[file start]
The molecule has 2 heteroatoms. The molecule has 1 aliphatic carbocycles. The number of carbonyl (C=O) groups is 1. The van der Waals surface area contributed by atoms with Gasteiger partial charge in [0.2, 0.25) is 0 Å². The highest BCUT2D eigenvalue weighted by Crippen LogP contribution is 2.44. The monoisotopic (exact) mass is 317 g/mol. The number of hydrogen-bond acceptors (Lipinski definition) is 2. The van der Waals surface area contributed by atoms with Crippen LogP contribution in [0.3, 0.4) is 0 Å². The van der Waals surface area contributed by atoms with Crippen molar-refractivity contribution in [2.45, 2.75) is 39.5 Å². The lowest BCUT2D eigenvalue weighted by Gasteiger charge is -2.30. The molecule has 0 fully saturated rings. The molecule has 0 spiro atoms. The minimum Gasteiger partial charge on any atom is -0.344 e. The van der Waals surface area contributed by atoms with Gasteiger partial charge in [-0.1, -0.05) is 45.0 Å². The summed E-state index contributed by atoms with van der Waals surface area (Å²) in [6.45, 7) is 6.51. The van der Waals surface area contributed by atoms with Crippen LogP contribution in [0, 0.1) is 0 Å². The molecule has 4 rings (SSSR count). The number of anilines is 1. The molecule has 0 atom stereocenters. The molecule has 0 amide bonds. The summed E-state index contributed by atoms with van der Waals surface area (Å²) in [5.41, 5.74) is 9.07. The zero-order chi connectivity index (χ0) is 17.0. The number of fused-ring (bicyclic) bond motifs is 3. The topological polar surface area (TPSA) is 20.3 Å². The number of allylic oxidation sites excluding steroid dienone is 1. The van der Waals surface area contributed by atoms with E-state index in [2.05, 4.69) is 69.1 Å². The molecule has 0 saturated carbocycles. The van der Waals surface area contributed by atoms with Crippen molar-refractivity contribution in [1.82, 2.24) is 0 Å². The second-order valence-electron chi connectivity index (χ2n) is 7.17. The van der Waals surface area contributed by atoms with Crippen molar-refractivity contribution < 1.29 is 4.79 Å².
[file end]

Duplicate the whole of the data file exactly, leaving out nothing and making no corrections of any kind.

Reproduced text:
The molecule has 2 heteroatoms. The molecule has 1 aliphatic carbocycles. The number of carbonyl (C=O) groups is 1. The van der Waals surface area contributed by atoms with Gasteiger partial charge in [0.2, 0.25) is 0 Å². The highest BCUT2D eigenvalue weighted by Crippen LogP contribution is 2.44. The monoisotopic (exact) mass is 317 g/mol. The number of hydrogen-bond acceptors (Lipinski definition) is 2. The van der Waals surface area contributed by atoms with Crippen LogP contribution in [0.3, 0.4) is 0 Å². The van der Waals surface area contributed by atoms with Crippen molar-refractivity contribution in [2.45, 2.75) is 39.5 Å². The lowest BCUT2D eigenvalue weighted by Gasteiger charge is -2.30. The molecule has 0 fully saturated rings. The molecule has 0 spiro atoms. The minimum Gasteiger partial charge on any atom is -0.344 e. The van der Waals surface area contributed by atoms with Gasteiger partial charge in [-0.1, -0.05) is 45.0 Å². The summed E-state index contributed by atoms with van der Waals surface area (Å²) in [6.45, 7) is 6.51. The van der Waals surface area contributed by atoms with Crippen LogP contribution in [0, 0.1) is 0 Å². The molecule has 4 rings (SSSR count). The number of anilines is 1. The molecule has 0 atom stereocenters. The molecule has 0 amide bonds. The summed E-state index contributed by atoms with van der Waals surface area (Å²) in [5.41, 5.74) is 9.07. The zero-order chi connectivity index (χ0) is 17.0. The number of fused-ring (bicyclic) bond motifs is 3. The topological polar surface area (TPSA) is 20.3 Å². The number of allylic oxidation sites excluding steroid dienone is 1. The van der Waals surface area contributed by atoms with E-state index in [2.05, 4.69) is 69.1 Å². The molecule has 0 saturated carbocycles. The van der Waals surface area contributed by atoms with Crippen molar-refractivity contribution in [1.82, 2.24) is 0 Å². The second-order valence-electron chi connectivity index (χ2n) is 7.17. The van der Waals surface area contributed by atoms with Crippen molar-refractivity contribution < 1.29 is 4.79 Å².